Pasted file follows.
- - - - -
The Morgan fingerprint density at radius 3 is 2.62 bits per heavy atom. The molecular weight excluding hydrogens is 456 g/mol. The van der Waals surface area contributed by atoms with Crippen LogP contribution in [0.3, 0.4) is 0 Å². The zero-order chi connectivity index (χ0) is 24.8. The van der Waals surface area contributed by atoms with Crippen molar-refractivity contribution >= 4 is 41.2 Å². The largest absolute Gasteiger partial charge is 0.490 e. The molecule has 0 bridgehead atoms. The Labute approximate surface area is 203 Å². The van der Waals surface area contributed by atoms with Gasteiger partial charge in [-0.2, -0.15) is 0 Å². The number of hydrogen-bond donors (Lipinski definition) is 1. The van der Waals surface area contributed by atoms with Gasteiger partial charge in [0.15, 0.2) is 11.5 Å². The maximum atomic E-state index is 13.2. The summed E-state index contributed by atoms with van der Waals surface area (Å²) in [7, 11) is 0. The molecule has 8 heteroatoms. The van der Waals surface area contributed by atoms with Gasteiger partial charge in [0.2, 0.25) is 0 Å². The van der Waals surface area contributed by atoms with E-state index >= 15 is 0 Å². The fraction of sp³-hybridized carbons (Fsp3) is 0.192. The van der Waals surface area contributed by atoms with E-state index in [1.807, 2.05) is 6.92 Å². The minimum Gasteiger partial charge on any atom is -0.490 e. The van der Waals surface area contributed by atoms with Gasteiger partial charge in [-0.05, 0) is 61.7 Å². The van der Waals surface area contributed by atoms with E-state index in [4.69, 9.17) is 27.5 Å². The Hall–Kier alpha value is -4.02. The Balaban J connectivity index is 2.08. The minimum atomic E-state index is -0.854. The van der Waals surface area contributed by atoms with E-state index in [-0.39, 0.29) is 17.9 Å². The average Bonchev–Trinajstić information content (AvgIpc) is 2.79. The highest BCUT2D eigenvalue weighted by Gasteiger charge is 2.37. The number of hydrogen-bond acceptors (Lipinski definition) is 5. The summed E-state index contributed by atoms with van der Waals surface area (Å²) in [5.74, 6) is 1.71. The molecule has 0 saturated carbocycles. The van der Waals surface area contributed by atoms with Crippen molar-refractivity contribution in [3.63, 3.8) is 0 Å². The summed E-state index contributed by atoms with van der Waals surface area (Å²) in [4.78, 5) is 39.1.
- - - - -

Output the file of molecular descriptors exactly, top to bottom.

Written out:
The Morgan fingerprint density at radius 3 is 2.62 bits per heavy atom. The molecular weight excluding hydrogens is 456 g/mol. The van der Waals surface area contributed by atoms with Crippen LogP contribution in [0.3, 0.4) is 0 Å². The zero-order chi connectivity index (χ0) is 24.8. The van der Waals surface area contributed by atoms with Crippen molar-refractivity contribution >= 4 is 41.2 Å². The largest absolute Gasteiger partial charge is 0.490 e. The molecule has 0 bridgehead atoms. The Labute approximate surface area is 203 Å². The van der Waals surface area contributed by atoms with Gasteiger partial charge in [-0.2, -0.15) is 0 Å². The number of hydrogen-bond donors (Lipinski definition) is 1. The van der Waals surface area contributed by atoms with Gasteiger partial charge in [0.15, 0.2) is 11.5 Å². The maximum atomic E-state index is 13.2. The summed E-state index contributed by atoms with van der Waals surface area (Å²) in [7, 11) is 0. The molecule has 8 heteroatoms. The van der Waals surface area contributed by atoms with Gasteiger partial charge in [0.2, 0.25) is 0 Å². The van der Waals surface area contributed by atoms with E-state index >= 15 is 0 Å². The fraction of sp³-hybridized carbons (Fsp3) is 0.192. The van der Waals surface area contributed by atoms with E-state index in [1.807, 2.05) is 6.92 Å². The minimum Gasteiger partial charge on any atom is -0.490 e. The van der Waals surface area contributed by atoms with Gasteiger partial charge in [-0.05, 0) is 61.7 Å². The van der Waals surface area contributed by atoms with E-state index in [4.69, 9.17) is 27.5 Å². The Hall–Kier alpha value is -4.02. The Balaban J connectivity index is 2.08. The minimum atomic E-state index is -0.854. The van der Waals surface area contributed by atoms with E-state index in [-0.39, 0.29) is 17.9 Å². The average Bonchev–Trinajstić information content (AvgIpc) is 2.79. The highest BCUT2D eigenvalue weighted by Gasteiger charge is 2.37. The number of hydrogen-bond acceptors (Lipinski definition) is 5. The summed E-state index contributed by atoms with van der Waals surface area (Å²) in [5.74, 6) is 1.71. The molecule has 0 saturated carbocycles. The van der Waals surface area contributed by atoms with Crippen molar-refractivity contribution in [3.63, 3.8) is 0 Å². The summed E-state index contributed by atoms with van der Waals surface area (Å²) in [4.78, 5) is 39.1.